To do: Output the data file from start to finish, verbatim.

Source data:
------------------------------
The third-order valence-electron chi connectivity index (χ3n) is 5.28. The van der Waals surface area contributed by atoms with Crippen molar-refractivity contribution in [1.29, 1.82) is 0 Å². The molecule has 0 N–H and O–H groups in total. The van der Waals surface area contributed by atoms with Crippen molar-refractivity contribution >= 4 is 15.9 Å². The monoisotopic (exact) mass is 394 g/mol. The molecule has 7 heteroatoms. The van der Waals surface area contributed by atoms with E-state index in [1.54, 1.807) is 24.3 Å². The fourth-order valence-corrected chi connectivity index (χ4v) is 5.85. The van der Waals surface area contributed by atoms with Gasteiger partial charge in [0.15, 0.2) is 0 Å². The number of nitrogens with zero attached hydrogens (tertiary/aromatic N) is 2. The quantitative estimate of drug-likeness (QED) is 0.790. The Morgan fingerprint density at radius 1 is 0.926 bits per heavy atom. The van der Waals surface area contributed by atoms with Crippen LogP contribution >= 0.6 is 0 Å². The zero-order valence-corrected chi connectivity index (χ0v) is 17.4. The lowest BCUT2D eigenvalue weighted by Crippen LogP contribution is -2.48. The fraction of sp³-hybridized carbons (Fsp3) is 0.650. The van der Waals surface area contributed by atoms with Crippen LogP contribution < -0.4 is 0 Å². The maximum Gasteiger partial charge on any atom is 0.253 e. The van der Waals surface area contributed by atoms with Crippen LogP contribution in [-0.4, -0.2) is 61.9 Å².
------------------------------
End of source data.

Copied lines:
The third-order valence-electron chi connectivity index (χ3n) is 5.28. The van der Waals surface area contributed by atoms with Crippen molar-refractivity contribution in [1.29, 1.82) is 0 Å². The molecule has 0 N–H and O–H groups in total. The van der Waals surface area contributed by atoms with Crippen molar-refractivity contribution >= 4 is 15.9 Å². The monoisotopic (exact) mass is 394 g/mol. The molecule has 7 heteroatoms. The van der Waals surface area contributed by atoms with E-state index in [1.54, 1.807) is 24.3 Å². The fourth-order valence-corrected chi connectivity index (χ4v) is 5.85. The van der Waals surface area contributed by atoms with Gasteiger partial charge in [0.15, 0.2) is 0 Å². The number of nitrogens with zero attached hydrogens (tertiary/aromatic N) is 2. The quantitative estimate of drug-likeness (QED) is 0.790. The Morgan fingerprint density at radius 1 is 0.926 bits per heavy atom. The van der Waals surface area contributed by atoms with Crippen LogP contribution >= 0.6 is 0 Å². The zero-order valence-corrected chi connectivity index (χ0v) is 17.4. The lowest BCUT2D eigenvalue weighted by Crippen LogP contribution is -2.48. The fraction of sp³-hybridized carbons (Fsp3) is 0.650. The van der Waals surface area contributed by atoms with Crippen LogP contribution < -0.4 is 0 Å². The maximum Gasteiger partial charge on any atom is 0.253 e. The van der Waals surface area contributed by atoms with Crippen LogP contribution in [-0.4, -0.2) is 61.9 Å².